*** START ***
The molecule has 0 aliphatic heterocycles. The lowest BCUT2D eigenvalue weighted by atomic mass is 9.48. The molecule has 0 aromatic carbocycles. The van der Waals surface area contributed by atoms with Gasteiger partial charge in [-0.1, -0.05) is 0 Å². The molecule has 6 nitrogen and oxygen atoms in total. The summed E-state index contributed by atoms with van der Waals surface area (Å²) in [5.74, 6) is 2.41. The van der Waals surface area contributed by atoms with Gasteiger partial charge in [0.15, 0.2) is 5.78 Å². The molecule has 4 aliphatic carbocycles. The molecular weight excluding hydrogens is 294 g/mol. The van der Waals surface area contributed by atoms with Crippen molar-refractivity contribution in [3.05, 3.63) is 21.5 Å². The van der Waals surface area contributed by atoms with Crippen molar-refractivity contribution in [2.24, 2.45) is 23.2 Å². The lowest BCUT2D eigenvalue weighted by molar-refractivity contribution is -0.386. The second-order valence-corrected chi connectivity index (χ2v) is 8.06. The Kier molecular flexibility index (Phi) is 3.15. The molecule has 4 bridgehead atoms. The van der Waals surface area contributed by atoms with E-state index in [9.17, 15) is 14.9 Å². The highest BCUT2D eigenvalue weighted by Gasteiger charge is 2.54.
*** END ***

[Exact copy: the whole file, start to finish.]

The molecule has 0 aliphatic heterocycles. The lowest BCUT2D eigenvalue weighted by atomic mass is 9.48. The molecule has 0 aromatic carbocycles. The van der Waals surface area contributed by atoms with Gasteiger partial charge in [-0.1, -0.05) is 0 Å². The molecule has 6 nitrogen and oxygen atoms in total. The summed E-state index contributed by atoms with van der Waals surface area (Å²) in [5.74, 6) is 2.41. The van der Waals surface area contributed by atoms with Gasteiger partial charge in [0.15, 0.2) is 5.78 Å². The molecule has 4 aliphatic carbocycles. The molecular weight excluding hydrogens is 294 g/mol. The van der Waals surface area contributed by atoms with Crippen molar-refractivity contribution in [3.05, 3.63) is 21.5 Å². The van der Waals surface area contributed by atoms with Crippen molar-refractivity contribution in [2.24, 2.45) is 23.2 Å². The lowest BCUT2D eigenvalue weighted by molar-refractivity contribution is -0.386. The second-order valence-corrected chi connectivity index (χ2v) is 8.06. The Kier molecular flexibility index (Phi) is 3.15. The molecule has 4 bridgehead atoms. The van der Waals surface area contributed by atoms with E-state index in [9.17, 15) is 14.9 Å². The highest BCUT2D eigenvalue weighted by Gasteiger charge is 2.54.